• Feeding America ($2.81 billion, $2.76 billion from donations)

  • Metropolitan Museum of Art ($575 million, $279 million from donations)

  • National Geographic Society ($130 million, $31 million from donations)

  • The National Council of Examiners for Engineering and Surveying ($34 million, $0 from donations)

  • Harvard University ($5.7 billion, $1.9 billion from donations)

  • National Public Radio ($252 million, $57 million from donations)

  • Habitat for Humanity ($288 million, $252 million from donations)


The People Side

With the balance sheet taken care of, who’s responsible for running the nonprofits? The nonprofit organizational structure and hiring process is not unlike common businesses in the blue-collar or white-collar sector. Nonprofits maintain a Board of Directors or Trustees, a CEO and other top-level executives, managers, and full-time staff. The size of the board and number of salaried staff is up to the nonprofit.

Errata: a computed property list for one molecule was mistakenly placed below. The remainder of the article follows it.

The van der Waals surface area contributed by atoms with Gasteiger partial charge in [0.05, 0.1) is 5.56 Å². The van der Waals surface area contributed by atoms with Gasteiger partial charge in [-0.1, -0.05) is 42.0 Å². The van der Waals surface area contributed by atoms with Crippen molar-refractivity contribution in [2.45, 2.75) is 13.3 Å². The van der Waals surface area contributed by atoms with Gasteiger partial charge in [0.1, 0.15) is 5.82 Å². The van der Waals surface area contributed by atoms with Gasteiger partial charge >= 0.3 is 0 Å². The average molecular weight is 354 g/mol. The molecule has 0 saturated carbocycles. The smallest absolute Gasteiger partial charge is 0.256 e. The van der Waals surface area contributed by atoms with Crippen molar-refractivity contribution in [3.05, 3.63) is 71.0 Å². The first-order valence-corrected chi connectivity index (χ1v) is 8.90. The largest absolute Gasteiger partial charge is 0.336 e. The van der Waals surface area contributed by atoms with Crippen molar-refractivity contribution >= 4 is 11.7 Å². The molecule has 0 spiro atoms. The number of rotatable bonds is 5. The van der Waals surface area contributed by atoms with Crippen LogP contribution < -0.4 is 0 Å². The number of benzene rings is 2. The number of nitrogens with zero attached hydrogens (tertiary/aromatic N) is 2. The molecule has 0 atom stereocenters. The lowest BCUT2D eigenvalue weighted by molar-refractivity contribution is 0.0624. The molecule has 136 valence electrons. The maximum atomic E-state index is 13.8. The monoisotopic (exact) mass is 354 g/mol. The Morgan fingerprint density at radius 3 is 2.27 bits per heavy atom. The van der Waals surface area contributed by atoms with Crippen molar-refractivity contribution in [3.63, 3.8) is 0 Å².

One common assumption of nonprofits is that their staff are underpaid. Although there is no legal upper cap on salary, the 2016 Nonprofit Employment Practices Survey found that 33% of the 435 surveyed nonprofits report their biggest challenge as “hiring qualified staff within limited budget constraints”. The second biggest challenge was “finding qualified staff”. This suggests that talent is being pulled to the higher paying private sector. The Survey also reports that the annual nonprofit sector turnover rate was at 19%. This figure is well below the annual rate seen in other industries across the United States such as Leisure and Hospitality (75% turnover rate), Professional and Business Services (65% turnover rate), and Education Services (31% turnover rate).